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|Subject: Re: Unwritten Rules of Wage Slavery||Date: 2/1/2000 10:51 PM|
|Author: pyrotech||Number: 2870 of 857096|
SG84 sort of touched on the one thing I kept waiting to see in this thread- the topic of attitude.
To me, 90% of the issue is your attitude toward the job. We all seem to agree that 'job' is a bad word and 'work' a good one. Work is enjoyable. In fact, (to me anyway) unpaid work that I chose to do has always been the most enjoyable. Russell touched on this idea in his "over the rainbow" comment. On a small scale, we look forward each day to 'quitting time', which is retirement for the day. When the work is OUR idea, our own project, how often do we wish for a couple extra hours to get more done?
What I have found over the last 10 years in the same job is that on the good days I am enjoying the WORK, and on the bad days I am hating (some aspect of) the JOB. I have also discovered, ironically, that the more independent my outlook becomes, the more respect I get from the boss. When I needed every paycheck, there was constant pressure. Now that I have money enough to say 'I quit' and mean it, the atmosphere is more relaxed, I get more praise, days off come more easily, etc. What I don't know for sure is whether the company has changed, or I have. Maybe our stress clouds our attitude and we don't see the true picture. Or maybe the employer senses desperation and capitalizes on it, sees self confidence and backs off, knowing when not to push. But think about this- when the job is critical to your survival, do you not use phrases like "would it be possible for me to maybe take a week off in July?" ? On the other hand, when you know you have options, how much more likely is it to say "I want to schedule the week of July 4th as vacation."?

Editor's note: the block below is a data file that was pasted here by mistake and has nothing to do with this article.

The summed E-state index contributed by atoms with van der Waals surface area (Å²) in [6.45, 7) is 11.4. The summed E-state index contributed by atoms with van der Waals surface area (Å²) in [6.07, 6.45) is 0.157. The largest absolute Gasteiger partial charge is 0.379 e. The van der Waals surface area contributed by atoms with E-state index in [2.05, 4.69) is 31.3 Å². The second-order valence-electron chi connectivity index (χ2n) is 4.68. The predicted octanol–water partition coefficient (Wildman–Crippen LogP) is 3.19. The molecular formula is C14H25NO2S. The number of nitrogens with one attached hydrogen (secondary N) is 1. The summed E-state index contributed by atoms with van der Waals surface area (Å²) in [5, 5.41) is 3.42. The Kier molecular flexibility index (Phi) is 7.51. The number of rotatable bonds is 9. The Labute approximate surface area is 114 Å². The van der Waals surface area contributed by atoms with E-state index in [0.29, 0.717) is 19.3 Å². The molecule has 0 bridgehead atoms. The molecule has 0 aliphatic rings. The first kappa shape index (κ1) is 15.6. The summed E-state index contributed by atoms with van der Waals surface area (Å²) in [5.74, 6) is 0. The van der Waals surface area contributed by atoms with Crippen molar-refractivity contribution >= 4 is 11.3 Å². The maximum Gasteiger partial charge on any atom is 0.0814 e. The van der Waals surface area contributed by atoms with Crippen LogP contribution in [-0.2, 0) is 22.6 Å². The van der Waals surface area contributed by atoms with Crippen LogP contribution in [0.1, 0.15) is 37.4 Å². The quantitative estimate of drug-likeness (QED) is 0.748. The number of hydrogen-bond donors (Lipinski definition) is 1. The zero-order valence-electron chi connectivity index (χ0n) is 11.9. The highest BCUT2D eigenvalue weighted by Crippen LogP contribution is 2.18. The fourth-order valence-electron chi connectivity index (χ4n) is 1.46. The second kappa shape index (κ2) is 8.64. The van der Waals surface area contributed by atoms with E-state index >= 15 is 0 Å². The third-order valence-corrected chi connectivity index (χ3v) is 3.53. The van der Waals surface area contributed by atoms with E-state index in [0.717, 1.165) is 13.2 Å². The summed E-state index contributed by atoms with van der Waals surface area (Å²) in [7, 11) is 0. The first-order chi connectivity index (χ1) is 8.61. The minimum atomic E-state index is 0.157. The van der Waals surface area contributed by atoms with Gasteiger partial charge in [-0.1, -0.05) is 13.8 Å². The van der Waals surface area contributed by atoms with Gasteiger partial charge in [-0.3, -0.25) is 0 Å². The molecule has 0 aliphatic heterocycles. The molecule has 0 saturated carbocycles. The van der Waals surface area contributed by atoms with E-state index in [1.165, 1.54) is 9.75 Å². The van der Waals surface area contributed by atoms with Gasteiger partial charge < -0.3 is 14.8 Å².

Hocus's last comment was the truest. If it weren't for health insurance, I'd be retired and working my own hours either for myself or for others as I wished.
I have fully paid health care and a company vehicle, and those two assets are worth quite a bit.
Now that I've discovered the Fool, though, things have definitely changed in my schedule for retirement. I used to think I would need a million bucks to retire. Now, knowing it's a cakewalk to average >25% annual returns, I can justify a mere quarter mil.
Anyway, hope some of these comments inspire further discussion. This is absolutely the best thread I've encountered anywhere in 2 1/2 years, and I read a lot of them! Thanks all!
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